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Elderly separated families seen less emotional than 4 years ago

Elderly separated families seen less emotional than 4 years ago

Posted February. 25, 2014 04:42,   

Updated January. 01, 1970 09:00


Lee Yeong-shil, 88, could hardly say words even when her daughter Dong Myeong-sook, 67, from North Korea who she so terribly missed for many years was sitting right by her at reunion luncheon on Thursday last week. When Dong said, “Mom, you and me have been searching for each other because we missed so much,” sobbing, Lee only replied “Is that so?” Lee’s eyes apparently turned red, but her facial expression‍ hardly revealed her overflowing emotion.

Family reunions are being held for the first time in four years. Watchers say that “overflowing sadness” have waned than before. Why is this? Is it because they have lost emotion due to passage of such a long period of time? Experts, including artistic anatomist and psychiatrists who analyzed scenes of family reunions, flatly denied that on Monday, saying “That is not the case.”

Cho Yong-jin, artistic anatomist and famed researcher of facial expression‍, said, “Even if those people want to reveal their overflowing emotions, expression‍al muscles that have hardened due to aging do not allow them to express.” Cho said at the first family reunion event in 2000 when separated families were not as old as they are now, they often revealed expressions displaying uncontrollable degree of sadness and joy due to reunions.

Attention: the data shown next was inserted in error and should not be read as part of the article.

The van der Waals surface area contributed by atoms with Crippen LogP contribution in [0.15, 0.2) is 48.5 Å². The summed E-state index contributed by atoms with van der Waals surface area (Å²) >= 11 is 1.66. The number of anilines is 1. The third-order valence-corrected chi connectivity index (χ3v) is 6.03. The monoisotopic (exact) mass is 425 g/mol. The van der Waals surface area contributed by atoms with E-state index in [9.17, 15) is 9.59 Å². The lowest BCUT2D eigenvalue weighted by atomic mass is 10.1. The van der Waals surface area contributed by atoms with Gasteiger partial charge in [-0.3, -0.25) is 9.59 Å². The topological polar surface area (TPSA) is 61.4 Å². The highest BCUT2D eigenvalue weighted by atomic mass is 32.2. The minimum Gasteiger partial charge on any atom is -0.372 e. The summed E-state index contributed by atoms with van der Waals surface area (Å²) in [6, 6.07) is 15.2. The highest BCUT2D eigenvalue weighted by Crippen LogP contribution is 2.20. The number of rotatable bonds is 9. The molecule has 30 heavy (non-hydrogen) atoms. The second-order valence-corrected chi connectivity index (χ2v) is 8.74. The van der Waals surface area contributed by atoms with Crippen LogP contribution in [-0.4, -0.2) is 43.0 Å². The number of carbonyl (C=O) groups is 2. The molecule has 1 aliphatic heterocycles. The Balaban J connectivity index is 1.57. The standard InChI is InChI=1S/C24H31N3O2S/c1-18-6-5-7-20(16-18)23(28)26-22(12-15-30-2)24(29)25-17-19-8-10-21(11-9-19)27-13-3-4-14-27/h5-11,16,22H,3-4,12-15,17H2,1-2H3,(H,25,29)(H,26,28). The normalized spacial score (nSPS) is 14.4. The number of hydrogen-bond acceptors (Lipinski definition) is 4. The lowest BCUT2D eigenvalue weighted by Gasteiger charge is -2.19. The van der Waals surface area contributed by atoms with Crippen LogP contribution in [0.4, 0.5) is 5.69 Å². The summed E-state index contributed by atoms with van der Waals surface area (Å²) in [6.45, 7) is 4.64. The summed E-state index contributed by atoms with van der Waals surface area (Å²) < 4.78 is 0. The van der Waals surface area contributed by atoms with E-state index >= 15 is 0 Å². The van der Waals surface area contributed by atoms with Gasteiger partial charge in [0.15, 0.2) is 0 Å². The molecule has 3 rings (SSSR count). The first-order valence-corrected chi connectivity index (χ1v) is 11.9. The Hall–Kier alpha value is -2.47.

Such wild emotions are expressed unknowingly through contraction and tension of expression‍al muscles on the face. However, as physical and brain activities have slowed due to aging, and expression‍al muscles hardened, the internal emotion of pain and sadness is not revealed accurately on their face. Cho said, “To other people, they look as if they wear just emotionless expressions, but in reality they even cannot afford to reveal on their face overflowing emotion that are beyond their control due to aging and dementia.”

Woo Jong-min, professor of neuro-psychiatric department at Inje University College of Medicine, defined it as “facial expression‍ of resignation stemming from fatigue caused by suppression of desire for the extended period of time spanning 64 years.” He thus suggests that since they have lived for too long while suppressing the pain of being forced to separation by the ‘external force’ of national division, their sense of longing has changed. The mentality of “give-up and despair” that they cannot design their future together with their loved ones they have reunited also weakens the intensity of emotion expressed on their face.

Kim Seok-joo, professor of psychiatric health department at Seoul National University College of Medicine, said, “It is a result of mixed internal psychology that has become callous due to repeated emergence of mixed feelings of the hope that they would have a chance to meet each other, and the despair that ‘we cannot meet again this time’,” Kim said. “The sense of guilt that they were not aware of death of family members, particularly parents during the period of separation, and anxiety that they will have no chance to reunite again and the reunion will be their last chance to see each other are expressed through gloomy facial expressions.”